We educators need to rest and recover this summer. So many of us are exhausted. But the reality is also that we’re going to have to prepare for a fall that – whatever it looks like – will include an online learning component. Even if we go back to face-to-face learning, we will all have to be prepared to teach online, and the best way to do this is to first educate ourselves with research and pedagogy.
Learning online will also help us become better teachers and now is the perfect time to take an online course. So, in this blog post, I’m going to share 20 teaching areas that are relevant to distance learning and why these topics might be one you choose to take a professional development course to learn this summer.
This is sponsored by Advancement Courses. Use the code COOL20 to receive 20% off your course from Advancement Courses. All opinions are my own.
1. Blended Learning
In my opinion, the best 21st-century classrooms are “bricks” and “clicks,” blending together the best of face-to-face and online. Blended learning is not new.
Research around the pedagogy of effective blended learning will help you understand how to effectively combine your physical classroom and your online classroom. So, in order to prepare for the inevitable blended learning for this fall, the first professional development goal for all of us should be to make sure we have mastered blended learning.
Course: Designing Blended Learning for Student Engagement and Achievement“By the end of the course, you will be able to design and implement meaningful blended learning experiences with objective-aligned assessments and activities that foster core 21st-century skills.”
2. Racial Sensitivity and Culturally Responsive Teaching
As teachers, we have a lot to learn to improve our world toward better acceptance and equitable inclusion in society. This needs to be an area of understanding for every teacher. Some of you may use your professional development this summer to focus on culturally responsive teaching.
Course: Implementing Culturally Responsive Teaching Strategies“In this course, you will explore the importance of culture; how it impacts thinking, learning, and behavior; and how to embrace cultural differences and become a culturally responsive teacher.”
3. Student Engagement
I’m in social media groups where frustrated teachers recently commented that their grade books looked like “Swiss Cheese” and that many students were just missing during online learning sessions. While the stress of the pandemic, lack of reliable Internet access, and a thousand understandable reasons could be part of students not showing up, students weren’t motivated to want to attend.
So, this summer many of us teachers are looking to understand what it takes to create engaging, exciting lesson plans. If this is your goal, this course may be for you.
4. Student Anxiety
Anxiety is an issue for both students and teachers during the pandemic. As teachers, often we have to know and help students understand coping mechanisms for the anxiety in their lives. This course can help us understand these principles and how to create a safe space for our students to learn.
5. Teacher Self-Care and Balance
Teacher satisfaction is a challenge. Certainly, appreciation from administrators, job fulfillment and so many other things are part of that. However, we know we have to care for ourselves so we can care for others. Self-care is key so that you can be best equipped to care for yourself. The truth is if we don’t care for ourselves, who will? This course will help us understand how to focus on our own well-being.
Course: Becoming a Calm, Happy Teacher“The techniques will help you create more life balance so that you can cultivate more well-being for yourself and your classroom. The strategies will not only help you be more engaged, present, and fulfilled as a teacher, but you’ll also apply your learning to your classroom and your students.”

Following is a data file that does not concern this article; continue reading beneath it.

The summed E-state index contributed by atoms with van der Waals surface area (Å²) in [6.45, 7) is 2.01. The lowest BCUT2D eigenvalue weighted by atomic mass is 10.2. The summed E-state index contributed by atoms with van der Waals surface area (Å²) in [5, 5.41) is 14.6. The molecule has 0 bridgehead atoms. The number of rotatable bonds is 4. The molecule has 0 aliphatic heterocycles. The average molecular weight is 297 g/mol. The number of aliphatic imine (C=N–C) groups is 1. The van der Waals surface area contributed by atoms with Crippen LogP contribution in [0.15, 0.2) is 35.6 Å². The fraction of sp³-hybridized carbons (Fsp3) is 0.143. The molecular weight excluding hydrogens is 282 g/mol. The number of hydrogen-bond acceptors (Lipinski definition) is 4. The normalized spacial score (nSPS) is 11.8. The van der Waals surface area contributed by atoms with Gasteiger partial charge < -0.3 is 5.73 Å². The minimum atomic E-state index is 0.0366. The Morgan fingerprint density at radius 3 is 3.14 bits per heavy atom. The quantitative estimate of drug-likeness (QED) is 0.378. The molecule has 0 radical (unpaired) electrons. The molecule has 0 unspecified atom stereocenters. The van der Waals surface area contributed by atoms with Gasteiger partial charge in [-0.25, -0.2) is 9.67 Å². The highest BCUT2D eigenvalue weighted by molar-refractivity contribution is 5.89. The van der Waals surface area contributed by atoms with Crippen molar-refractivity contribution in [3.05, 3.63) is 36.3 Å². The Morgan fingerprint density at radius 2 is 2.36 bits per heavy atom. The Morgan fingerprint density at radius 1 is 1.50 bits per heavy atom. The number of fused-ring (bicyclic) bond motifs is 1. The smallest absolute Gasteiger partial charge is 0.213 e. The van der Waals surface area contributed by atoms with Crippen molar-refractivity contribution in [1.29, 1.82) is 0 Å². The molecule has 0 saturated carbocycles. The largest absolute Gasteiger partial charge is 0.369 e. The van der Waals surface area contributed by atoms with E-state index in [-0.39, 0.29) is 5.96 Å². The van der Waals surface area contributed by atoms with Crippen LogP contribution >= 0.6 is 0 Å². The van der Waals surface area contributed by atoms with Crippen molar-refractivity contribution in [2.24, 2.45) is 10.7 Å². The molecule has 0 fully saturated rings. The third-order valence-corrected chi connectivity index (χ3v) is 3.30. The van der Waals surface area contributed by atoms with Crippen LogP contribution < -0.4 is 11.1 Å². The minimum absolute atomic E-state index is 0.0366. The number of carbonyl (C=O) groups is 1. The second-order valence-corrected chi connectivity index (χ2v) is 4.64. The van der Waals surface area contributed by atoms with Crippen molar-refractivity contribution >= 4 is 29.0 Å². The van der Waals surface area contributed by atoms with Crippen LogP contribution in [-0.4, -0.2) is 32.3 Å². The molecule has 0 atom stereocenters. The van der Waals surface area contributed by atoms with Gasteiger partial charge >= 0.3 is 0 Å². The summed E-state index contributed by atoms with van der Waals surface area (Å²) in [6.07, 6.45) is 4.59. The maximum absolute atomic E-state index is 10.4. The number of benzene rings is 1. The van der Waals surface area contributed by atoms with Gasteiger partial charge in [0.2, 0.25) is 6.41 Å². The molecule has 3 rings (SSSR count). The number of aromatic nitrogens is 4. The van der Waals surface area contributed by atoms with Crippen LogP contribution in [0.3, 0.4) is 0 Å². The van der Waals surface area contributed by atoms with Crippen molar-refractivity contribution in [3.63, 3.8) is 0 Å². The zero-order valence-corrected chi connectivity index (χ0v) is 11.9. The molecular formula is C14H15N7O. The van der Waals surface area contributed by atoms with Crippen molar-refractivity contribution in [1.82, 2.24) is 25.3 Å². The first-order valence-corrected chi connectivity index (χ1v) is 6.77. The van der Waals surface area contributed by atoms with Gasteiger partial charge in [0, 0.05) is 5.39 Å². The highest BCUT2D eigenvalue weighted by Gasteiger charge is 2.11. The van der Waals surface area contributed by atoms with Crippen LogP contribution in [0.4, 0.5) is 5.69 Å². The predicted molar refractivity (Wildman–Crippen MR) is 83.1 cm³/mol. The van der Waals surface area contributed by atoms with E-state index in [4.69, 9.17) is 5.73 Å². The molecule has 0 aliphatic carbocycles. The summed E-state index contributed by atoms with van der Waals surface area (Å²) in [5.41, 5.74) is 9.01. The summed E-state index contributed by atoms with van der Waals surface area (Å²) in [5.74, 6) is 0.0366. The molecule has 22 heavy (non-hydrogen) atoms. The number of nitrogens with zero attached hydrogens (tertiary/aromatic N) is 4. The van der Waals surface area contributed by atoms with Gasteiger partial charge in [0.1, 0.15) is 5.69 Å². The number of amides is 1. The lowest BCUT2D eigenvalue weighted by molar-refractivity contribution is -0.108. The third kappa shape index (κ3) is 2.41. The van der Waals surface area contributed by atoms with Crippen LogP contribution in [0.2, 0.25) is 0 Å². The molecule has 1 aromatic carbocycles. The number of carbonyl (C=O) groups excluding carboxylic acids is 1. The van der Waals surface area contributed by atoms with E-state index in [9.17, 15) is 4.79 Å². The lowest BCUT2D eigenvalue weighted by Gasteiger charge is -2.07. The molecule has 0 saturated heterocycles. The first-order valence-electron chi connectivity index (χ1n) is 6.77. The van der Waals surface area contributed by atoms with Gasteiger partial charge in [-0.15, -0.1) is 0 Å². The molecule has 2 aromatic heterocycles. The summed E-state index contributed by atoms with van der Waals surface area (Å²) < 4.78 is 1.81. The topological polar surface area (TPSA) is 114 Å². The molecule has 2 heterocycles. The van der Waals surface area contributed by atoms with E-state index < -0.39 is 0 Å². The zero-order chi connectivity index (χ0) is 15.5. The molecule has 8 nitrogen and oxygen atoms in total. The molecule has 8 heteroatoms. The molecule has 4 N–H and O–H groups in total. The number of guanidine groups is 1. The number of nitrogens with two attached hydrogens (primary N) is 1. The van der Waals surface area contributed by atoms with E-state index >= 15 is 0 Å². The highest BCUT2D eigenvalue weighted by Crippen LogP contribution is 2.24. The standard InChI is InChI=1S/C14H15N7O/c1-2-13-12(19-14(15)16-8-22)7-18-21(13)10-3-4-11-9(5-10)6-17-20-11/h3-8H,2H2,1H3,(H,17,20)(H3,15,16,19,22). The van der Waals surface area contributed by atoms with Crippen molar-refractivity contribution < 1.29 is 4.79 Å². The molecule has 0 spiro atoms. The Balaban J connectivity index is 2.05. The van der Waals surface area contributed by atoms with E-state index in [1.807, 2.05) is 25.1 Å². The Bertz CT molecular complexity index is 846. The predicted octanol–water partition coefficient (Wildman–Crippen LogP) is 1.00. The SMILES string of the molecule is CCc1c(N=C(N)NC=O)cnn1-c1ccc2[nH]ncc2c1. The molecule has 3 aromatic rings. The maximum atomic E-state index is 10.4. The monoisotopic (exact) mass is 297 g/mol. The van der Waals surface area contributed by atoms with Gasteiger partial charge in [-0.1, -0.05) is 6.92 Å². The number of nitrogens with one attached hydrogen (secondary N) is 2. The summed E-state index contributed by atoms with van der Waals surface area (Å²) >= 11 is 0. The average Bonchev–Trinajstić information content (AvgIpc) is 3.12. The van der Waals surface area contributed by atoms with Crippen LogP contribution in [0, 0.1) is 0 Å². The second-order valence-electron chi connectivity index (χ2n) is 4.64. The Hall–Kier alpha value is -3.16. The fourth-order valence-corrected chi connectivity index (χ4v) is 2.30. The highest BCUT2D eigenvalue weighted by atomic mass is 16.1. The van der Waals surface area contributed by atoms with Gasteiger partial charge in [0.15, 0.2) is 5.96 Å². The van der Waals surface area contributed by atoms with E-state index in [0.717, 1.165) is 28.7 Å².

6. Trauma-Informed Teaching
Trauma-informed teaching has moved to everyone’s classroom and school, especially from the impact of COVID-19. As a recent podcast guest said recently, “we don’t have to know what someone’s problem is to know they have problems.”
In navigating today’s world, trauma-informed teaching is vital to our success as teachers. If you aren’t familiar with the current research and educational practices in this area, you might want to add this topic to your personal learning plan for the summer.
Course: Helping Students Overcome Trauma“In this course, you will explore the different types of trauma and how they affect students’ behavior and academic performance. You’ll learn how to identify conditions such as PTSD and how to help students through natural and healthy grieving processes. In addition, you’ll explore strategies for proactively coping with trauma, including creating student-led support groups and peer counseling programs, getting students involved with community outreach programs, and partnering with local and national organizations focused on processing trauma.”
7. Parent-Teacher Communication
Partnering with parents has always been important. Now that students are learning from home, building these solid relationships is even more important. Knowing the methods to communicate with parents is vital, especially now when many parents are involved in their child’s work on a daily basis through distance learning.
Now is a great time to look at the research and learn how to improve this vital partnership through effective communication that promotes parent engagement.
Course: Building Parent Engagement“By the end of this course, you will be equipped with a comprehensive set of tools for engaging and empowering all students’ parents to become active partners in their children’s school success.”
8. Classroom Technology
Just because we have technology tools doesn’t mean it is being used effectively or in a pedagogically-sound way. Standards have emerged to help us use technology in ways that improve learning and shape students in positive ways for future careers and knowledge they need to have to be successful.